“We’ve committed to zero emission plant on site by 2030, which requires further electrification of equipment and improvements to recharging. Hydrogen is also being explored. And then we look at what we can control, such as transport. Everything delivered to our sites must be done so in zero emission HGVs by 2040.
“Looking at materials, people tend to look at big, glamorous solutions – hydrogen powered furnaces for steel, carbon capture storage for cement kilns – but they require major investment over the long-term.”
Asking Stephen about the short-term, is a solution simply to build less?
“We look at the carbon reduction hierarchy – build nothing, build less, build smart, build efficiently – and do all we can to reach the right step for each project. Ensuring high standards of quality control, right first time to reduce rework and cutting materials through lean design are all major contributors to reducing carbon in construction.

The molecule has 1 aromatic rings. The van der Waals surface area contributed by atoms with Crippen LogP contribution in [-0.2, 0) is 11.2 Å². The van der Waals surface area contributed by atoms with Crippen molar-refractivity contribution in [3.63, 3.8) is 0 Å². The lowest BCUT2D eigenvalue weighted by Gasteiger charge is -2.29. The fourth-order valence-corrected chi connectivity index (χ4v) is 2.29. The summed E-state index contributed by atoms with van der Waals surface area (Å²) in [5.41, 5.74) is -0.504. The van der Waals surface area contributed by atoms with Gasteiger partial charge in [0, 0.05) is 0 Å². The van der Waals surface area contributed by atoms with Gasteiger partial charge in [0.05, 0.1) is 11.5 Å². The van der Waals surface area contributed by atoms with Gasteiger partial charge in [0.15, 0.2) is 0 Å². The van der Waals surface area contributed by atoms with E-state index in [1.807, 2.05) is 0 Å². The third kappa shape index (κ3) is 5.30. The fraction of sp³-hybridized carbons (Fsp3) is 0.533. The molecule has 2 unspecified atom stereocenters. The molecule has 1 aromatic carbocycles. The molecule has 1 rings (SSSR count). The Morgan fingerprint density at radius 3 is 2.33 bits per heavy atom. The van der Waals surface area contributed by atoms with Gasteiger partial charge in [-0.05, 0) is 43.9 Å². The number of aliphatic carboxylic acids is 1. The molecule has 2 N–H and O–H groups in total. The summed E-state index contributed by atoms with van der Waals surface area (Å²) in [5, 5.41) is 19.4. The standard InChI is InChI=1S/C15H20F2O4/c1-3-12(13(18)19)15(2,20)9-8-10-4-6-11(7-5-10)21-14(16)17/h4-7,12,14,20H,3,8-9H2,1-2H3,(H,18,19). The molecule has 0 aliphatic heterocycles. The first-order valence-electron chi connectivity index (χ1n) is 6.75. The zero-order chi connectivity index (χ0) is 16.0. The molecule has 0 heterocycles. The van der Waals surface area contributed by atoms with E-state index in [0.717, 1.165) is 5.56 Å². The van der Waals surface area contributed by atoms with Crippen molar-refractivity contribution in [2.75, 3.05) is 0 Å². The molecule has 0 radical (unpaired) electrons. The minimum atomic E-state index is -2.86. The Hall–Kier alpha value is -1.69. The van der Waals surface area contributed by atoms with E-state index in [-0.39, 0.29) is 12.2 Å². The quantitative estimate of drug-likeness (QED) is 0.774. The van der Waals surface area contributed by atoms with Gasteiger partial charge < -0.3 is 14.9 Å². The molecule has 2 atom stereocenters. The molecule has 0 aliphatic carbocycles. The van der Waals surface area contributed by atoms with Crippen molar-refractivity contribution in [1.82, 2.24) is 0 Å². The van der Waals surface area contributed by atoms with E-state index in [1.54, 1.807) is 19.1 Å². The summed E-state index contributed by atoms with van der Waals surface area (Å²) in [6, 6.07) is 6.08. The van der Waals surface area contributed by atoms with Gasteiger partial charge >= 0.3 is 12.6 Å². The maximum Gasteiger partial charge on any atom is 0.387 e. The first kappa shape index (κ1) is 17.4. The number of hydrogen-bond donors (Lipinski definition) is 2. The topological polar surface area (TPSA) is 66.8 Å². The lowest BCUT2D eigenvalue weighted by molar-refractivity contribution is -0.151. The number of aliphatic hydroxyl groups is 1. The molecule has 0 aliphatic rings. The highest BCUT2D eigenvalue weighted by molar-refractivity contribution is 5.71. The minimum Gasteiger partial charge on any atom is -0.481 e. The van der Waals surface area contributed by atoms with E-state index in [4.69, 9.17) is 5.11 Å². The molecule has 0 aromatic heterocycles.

“Technology is also a major contributor to more productive use of our existing assets. For example, digital tools give us better control of the traffic flow. If we can move 15% more flow through our existing network, we reduce the case for needing to build more lane capacity. While that doesn’t apply everywhere of course and maintenance is still a huge requirement, digital roads of the future are an encouraging sign of efficiency, which is what net zero is really all about.”
Net zero travel by 2050
Of the three milestones set at National Highways, this is arguably the one it cannot control. As an open access network, people will drive what they want, where they want, but the rise of electric vehicles is hugely encouraging, as Stephen explains.
“Fundamental economics have changed dramatically; batteries are 95% cheaper than they were 20 years ago and that will only continue to improve.
“Then there’s the change in law and the overall cost of electric vehicles, which will soon drop below combustion engine vehicles, I’m sure. And the Government’s Project Rapid, which aims to improve charging infrastructure by delivering fast charging points at more locations across the country.
“Even my wife and I fight over who gets to drive the electric car. It’s easier, quieter and smoother. Not to mention the fact it’s better for the environment.”